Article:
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Nonverbal Emotion Recognition and Salespersons: Linking Ability to Perceived and Actual Success

Authors


Correspondence concerning this article should be addressed to Kristin Byron, Syracuse University, Whitman School of Management, 721 University Avenue, Syracuse, NY 13244-2450. E-mail: klbyron@syr.edu

Abstract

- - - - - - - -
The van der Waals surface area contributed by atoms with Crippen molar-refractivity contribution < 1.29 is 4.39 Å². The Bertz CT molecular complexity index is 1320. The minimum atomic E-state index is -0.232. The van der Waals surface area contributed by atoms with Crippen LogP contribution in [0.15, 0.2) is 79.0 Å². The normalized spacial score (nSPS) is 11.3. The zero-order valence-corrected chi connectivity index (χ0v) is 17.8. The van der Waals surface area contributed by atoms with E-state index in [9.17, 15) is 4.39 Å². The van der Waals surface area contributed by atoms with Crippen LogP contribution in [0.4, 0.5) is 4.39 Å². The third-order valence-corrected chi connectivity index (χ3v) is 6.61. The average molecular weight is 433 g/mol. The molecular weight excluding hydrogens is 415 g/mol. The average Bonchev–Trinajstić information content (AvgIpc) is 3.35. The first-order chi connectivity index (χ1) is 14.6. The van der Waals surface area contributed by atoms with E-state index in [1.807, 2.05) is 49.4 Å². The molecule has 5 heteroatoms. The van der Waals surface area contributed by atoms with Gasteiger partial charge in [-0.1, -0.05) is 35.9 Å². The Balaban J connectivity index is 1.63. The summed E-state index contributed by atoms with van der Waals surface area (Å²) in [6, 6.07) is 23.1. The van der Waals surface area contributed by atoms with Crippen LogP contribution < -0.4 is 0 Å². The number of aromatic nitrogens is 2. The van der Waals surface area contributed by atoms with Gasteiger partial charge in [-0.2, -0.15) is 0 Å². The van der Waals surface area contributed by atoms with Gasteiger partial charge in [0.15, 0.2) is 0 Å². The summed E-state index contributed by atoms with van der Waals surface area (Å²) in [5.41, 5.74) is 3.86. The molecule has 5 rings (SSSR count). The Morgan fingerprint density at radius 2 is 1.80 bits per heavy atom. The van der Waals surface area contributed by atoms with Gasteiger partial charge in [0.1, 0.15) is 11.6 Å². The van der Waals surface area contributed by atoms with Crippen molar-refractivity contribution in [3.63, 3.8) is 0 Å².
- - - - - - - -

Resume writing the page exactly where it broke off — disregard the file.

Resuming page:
The present studies examined whether salespersons who more accurately read nonverbal emotional expressions were more successful. We used multiple measures of job success, consistent with prior research. In Study 1, building-supply salespersons who were better at nonverbal emotion recognition earned higher average annual salary increases, but did not rate themselves as more successful. Similarly, in Study 2, we found that automobile salespersons who were better at nonverbal emotion recognition sold more cars per month, but did not rate themselves as more successful. The results speak to the need for further exploration of skill-based assessments in the selection and development of salespersons.

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